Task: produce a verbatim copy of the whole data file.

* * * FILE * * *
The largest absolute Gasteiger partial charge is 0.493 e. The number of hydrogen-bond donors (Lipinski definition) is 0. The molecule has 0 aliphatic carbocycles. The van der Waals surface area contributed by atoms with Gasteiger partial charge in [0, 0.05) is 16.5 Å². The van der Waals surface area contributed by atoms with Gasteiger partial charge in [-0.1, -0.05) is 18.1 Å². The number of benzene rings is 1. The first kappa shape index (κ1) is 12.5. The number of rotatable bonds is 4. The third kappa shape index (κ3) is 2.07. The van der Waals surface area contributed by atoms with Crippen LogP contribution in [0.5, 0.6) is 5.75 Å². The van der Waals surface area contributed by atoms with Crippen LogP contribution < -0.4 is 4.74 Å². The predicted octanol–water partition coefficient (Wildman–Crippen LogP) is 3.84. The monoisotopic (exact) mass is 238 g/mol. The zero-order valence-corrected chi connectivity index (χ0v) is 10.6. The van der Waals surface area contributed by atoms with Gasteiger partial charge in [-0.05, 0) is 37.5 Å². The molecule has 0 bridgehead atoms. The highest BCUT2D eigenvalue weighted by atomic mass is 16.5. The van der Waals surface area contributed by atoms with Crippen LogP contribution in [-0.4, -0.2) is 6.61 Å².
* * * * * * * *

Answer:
The largest absolute Gasteiger partial charge is 0.493 e. The number of hydrogen-bond donors (Lipinski definition) is 0. The molecule has 0 aliphatic carbocycles. The van der Waals surface area contributed by atoms with Gasteiger partial charge in [0, 0.05) is 16.5 Å². The van der Waals surface area contributed by atoms with Gasteiger partial charge in [-0.1, -0.05) is 18.1 Å². The number of benzene rings is 1. The first kappa shape index (κ1) is 12.5. The number of rotatable bonds is 4. The third kappa shape index (κ3) is 2.07. The van der Waals surface area contributed by atoms with Crippen LogP contribution in [0.5, 0.6) is 5.75 Å². The van der Waals surface area contributed by atoms with Crippen LogP contribution < -0.4 is 4.74 Å². The predicted octanol–water partition coefficient (Wildman–Crippen LogP) is 3.84. The monoisotopic (exact) mass is 238 g/mol. The zero-order valence-corrected chi connectivity index (χ0v) is 10.6. The van der Waals surface area contributed by atoms with Gasteiger partial charge in [-0.05, 0) is 37.5 Å². The molecule has 0 bridgehead atoms. The highest BCUT2D eigenvalue weighted by atomic mass is 16.5. The van der Waals surface area contributed by atoms with Crippen LogP contribution in [-0.4, -0.2) is 6.61 Å².